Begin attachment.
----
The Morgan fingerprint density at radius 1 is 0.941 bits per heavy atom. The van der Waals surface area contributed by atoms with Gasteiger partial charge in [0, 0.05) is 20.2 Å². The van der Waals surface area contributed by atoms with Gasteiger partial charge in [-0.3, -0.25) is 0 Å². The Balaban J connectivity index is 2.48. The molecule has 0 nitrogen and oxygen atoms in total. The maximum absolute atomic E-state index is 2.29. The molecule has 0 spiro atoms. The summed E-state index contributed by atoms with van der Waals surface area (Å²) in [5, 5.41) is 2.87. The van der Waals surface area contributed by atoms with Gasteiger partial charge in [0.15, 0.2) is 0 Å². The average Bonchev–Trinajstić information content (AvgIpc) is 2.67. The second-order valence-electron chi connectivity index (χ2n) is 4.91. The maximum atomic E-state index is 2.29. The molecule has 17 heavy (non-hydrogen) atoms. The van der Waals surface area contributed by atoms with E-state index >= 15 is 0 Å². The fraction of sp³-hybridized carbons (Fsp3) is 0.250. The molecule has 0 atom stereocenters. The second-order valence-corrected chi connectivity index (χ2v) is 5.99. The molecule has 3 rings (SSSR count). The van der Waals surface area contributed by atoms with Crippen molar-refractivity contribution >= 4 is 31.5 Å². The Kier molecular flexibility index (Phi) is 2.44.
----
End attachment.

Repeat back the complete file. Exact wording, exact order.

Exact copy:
The Morgan fingerprint density at radius 1 is 0.941 bits per heavy atom. The van der Waals surface area contributed by atoms with Gasteiger partial charge in [0, 0.05) is 20.2 Å². The van der Waals surface area contributed by atoms with Gasteiger partial charge in [-0.3, -0.25) is 0 Å². The Balaban J connectivity index is 2.48. The molecule has 0 nitrogen and oxygen atoms in total. The maximum absolute atomic E-state index is 2.29. The molecule has 0 spiro atoms. The summed E-state index contributed by atoms with van der Waals surface area (Å²) in [5, 5.41) is 2.87. The van der Waals surface area contributed by atoms with Gasteiger partial charge in [0.15, 0.2) is 0 Å². The average Bonchev–Trinajstić information content (AvgIpc) is 2.67. The second-order valence-electron chi connectivity index (χ2n) is 4.91. The maximum atomic E-state index is 2.29. The molecule has 17 heavy (non-hydrogen) atoms. The van der Waals surface area contributed by atoms with E-state index >= 15 is 0 Å². The fraction of sp³-hybridized carbons (Fsp3) is 0.250. The molecule has 0 atom stereocenters. The second-order valence-corrected chi connectivity index (χ2v) is 5.99. The molecule has 3 rings (SSSR count). The van der Waals surface area contributed by atoms with Crippen molar-refractivity contribution >= 4 is 31.5 Å². The Kier molecular flexibility index (Phi) is 2.44.